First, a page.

April 20, 2005

South African Red Wine

Last night was the 8th anniversary of my wine club. I really ought to know more about wine than I do, after eight years (although I did take a year off for health problems). We drank reds from South Africa, and were generally pleasantly surprised by the quality.

South African wines are often compared to Australian wines - both have that southern hemisphere hot-and-consistant weather going on, which means that there's one less variable to contend with as far as the wine making process goes. Most of the wines that we tried come from the Stellenbosch or Paarl districts in the Coastal Region near the coast on the Western Cape, where the average temperature is a pleasant 35 C - cooler than you would expect from its latitude. Check out the brief history of South African wines.

It is significant that around 75% of the red wine vineyards in South Africa are less than 10 years old. It takes time for a new vineyard to produce grapes that yield good wine, and many of their wines are just now reaching a level of quality that can make them contenders on the international market. The red wine varietals most often cultivated are shiraz, cabernet sauvignon, and pinotage (a local hybrid of pinot noir and cinsaut developed in 1925), but really there is a full gamut of reds produced there.

A particular quality that was noticed almost across the board in everything from the cabernets to the pinotages to the proprietary blends, was a distinct smokiness to the wines that is a characteristic that I haven't found in wines elsewhere. There was a slight hint of burning brush and barbeque that hit the palate like a surprise, as it wasn't really represented anywhere in the nose. The more sophisticated wines, such as the Saxenburg Private Collection 2000 Shiraz (Stellenbosch) had a smooth quality despite the smokiness, but the young, feisty and affordable Beyerskloof 2003 Pinotage had a strong smoky redolence with a lot of acids and a slightly acrid (but appealing) overtone of burnt coffee grounds and crushed black peppercorns. It made almost everyone at the table desperate for barbequed ribs.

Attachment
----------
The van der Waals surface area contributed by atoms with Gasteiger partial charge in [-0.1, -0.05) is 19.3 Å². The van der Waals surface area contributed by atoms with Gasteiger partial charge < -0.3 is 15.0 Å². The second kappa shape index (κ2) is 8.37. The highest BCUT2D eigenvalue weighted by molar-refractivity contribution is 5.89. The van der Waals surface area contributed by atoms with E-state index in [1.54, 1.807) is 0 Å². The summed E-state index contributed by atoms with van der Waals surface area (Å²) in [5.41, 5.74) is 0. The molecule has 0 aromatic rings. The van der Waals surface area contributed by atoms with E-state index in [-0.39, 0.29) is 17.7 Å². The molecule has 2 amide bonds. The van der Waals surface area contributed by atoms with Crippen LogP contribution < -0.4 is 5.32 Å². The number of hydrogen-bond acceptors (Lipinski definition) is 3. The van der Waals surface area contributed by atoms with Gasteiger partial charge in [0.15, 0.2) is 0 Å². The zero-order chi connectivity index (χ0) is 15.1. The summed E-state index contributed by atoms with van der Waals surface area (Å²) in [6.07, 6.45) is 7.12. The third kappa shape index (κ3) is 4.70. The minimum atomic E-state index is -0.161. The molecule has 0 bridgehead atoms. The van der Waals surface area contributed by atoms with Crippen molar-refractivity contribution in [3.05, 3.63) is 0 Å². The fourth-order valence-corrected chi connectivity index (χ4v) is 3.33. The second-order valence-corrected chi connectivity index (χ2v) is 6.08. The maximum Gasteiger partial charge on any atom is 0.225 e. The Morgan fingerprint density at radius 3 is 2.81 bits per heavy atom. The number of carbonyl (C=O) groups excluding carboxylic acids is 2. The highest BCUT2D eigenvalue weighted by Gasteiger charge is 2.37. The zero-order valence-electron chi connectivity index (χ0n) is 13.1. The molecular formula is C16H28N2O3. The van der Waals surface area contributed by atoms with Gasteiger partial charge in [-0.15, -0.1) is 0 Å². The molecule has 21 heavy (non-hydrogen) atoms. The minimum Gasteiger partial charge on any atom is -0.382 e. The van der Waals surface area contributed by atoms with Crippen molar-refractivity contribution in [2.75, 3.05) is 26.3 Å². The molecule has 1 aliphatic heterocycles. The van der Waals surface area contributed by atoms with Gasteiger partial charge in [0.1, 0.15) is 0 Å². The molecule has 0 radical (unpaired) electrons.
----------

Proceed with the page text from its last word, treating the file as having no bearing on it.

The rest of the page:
The least interesting or appealing wine was the thin, smoky K.W.V. 2003 Roodeburg (Western Cape, Paarl) with a nose of dusty wood and a sour taste of oily, burnt wood. No surprise, it was the least expensive wine, with little to no information on the bottle regarding varietal.

Probably the best wine of the evening was the Warwick 2001 Three Cape Ladies Cape Blend (Stellenbosch), which was a blend of cabernet sauvignon, merlot and pinotage. It had a minimal nose, but flavours of dark berries, a hint of gooseberry, and a delicate, balanced quality. However, it was the interesting, expensive De Toren 2002 Fusion V Private Cellar (Coastal Region) blend of five varietals with its nose of vanilla, chocolate, leather, nutmeg and gingerbread and flavours of tobacco, violets and plums that got the most exclamatory comments.

The cabernet sauvignons tended toward very classic nose or palate - green peppers, cedar, and a certain amount of dust. The shirazes were a divided between overripe (a quality often found in hot-weather shiraz and merlot) and the simple (but smooth).

The overall quality of the wines was higher than my previous - albeit limited - experiences with South African wine led me to anticipate. Some of the wines were in the magic zone of being quite drinkable and quite affordable, but the best of the wines were a wee bit overpriced for what you're getting. Still, more and more South African Wines are becoming available now, and as the wineries settle on which grapes they want to produce and develop their vines, it's well worth watching (and tasting) to see where they go from here.

Previous tasting:
Spanish Wines

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